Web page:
# A level maths integration by parts

okay so i got everything other than when i got 8/5 they got 8/15
but also since when could you integrate like that (the second part of the equation it’s like chain rule for integration? idkkk

https://imgur.com/a/KvsbkTG
Original post by esha06
okay so i got everything other than when i got 8/5 they got 8/15
but also since when could you integrate like that (the second part of the equation it’s like chain rule for integration? idkkk
https://imgur.com/a/KvsbkTG

At the start you lose the thirds part of the 2/3 in the integral
Original post by mqb2766
At the start you lose the thirds part of the 2/3 in the integral

righttt it always takes someone else to point out my stupid mistakes to me 😭😭 i feel like i’m gonna lose so many marks that way

but also what is that type of integration called bc you do that with differentiation in chain rule but not with integration. idk if i’m just being stupid or what
Original post by esha06
righttt it always takes someone else to point out my stupid mistakes to me 😭😭 i feel like i’m gonna lose so many marks that way
but also what is that type of integration called bc you do that with differentiation in chain rule but not with integration. idk if i’m just being stupid or what

You can use the reverse chain rule or more generally substitution to integrate integrands of the form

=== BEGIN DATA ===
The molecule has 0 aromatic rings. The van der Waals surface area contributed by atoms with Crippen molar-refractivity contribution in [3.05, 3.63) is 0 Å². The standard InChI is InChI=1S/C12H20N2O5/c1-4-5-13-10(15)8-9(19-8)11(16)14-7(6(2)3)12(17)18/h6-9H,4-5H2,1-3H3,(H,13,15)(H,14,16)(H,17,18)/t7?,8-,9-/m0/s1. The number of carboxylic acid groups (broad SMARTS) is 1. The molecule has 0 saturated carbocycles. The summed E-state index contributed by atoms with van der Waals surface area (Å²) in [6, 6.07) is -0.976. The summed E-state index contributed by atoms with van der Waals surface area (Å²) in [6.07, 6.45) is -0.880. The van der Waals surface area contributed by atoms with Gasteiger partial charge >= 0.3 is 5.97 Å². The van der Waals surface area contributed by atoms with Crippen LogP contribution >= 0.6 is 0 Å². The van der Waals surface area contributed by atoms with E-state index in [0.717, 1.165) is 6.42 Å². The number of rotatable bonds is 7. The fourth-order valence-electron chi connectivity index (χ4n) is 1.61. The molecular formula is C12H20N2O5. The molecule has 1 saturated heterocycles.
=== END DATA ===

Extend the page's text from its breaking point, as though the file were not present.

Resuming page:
(ax + b)^y
so divide by a(y+1) and the exponent is increased by 1.
Original post by mqb2766
You can use the reverse chain rule or more generally substitution to integrate integrands of the form
(ax + b)^y
so divide by a(y+1) and the exponent is increased by 1.
so like this https://imgur.com/a/2Ul3Dci

so it was just a coincidence that multiplying 4/3 by 5/2 equalled the 8/15 which was the right number
Original post by esha06
so like this https://imgur.com/a/2Ul3Dci
so it was just a coincidence that multiplying 4/3 by 5/2 equalled the 8/15 which was the right number

sort of. If you have a constant, 4/3 here, multiplying the integrand, you can pull it outside and forget about it until the end, then multiply the result by it. Usually you state the reverse chain rule for an integrand llike
(2x+3)^(3/2)
the integral is
1/2 * 2/5 * (2x+3)^(5/2) = 1/5 * (2x+3)^(5/2)
and its easy to verify that differentiating (chain rule) the answer gives the original integrand.

The reverse chain rule should be in the specification for your exam board, so just have a quick look.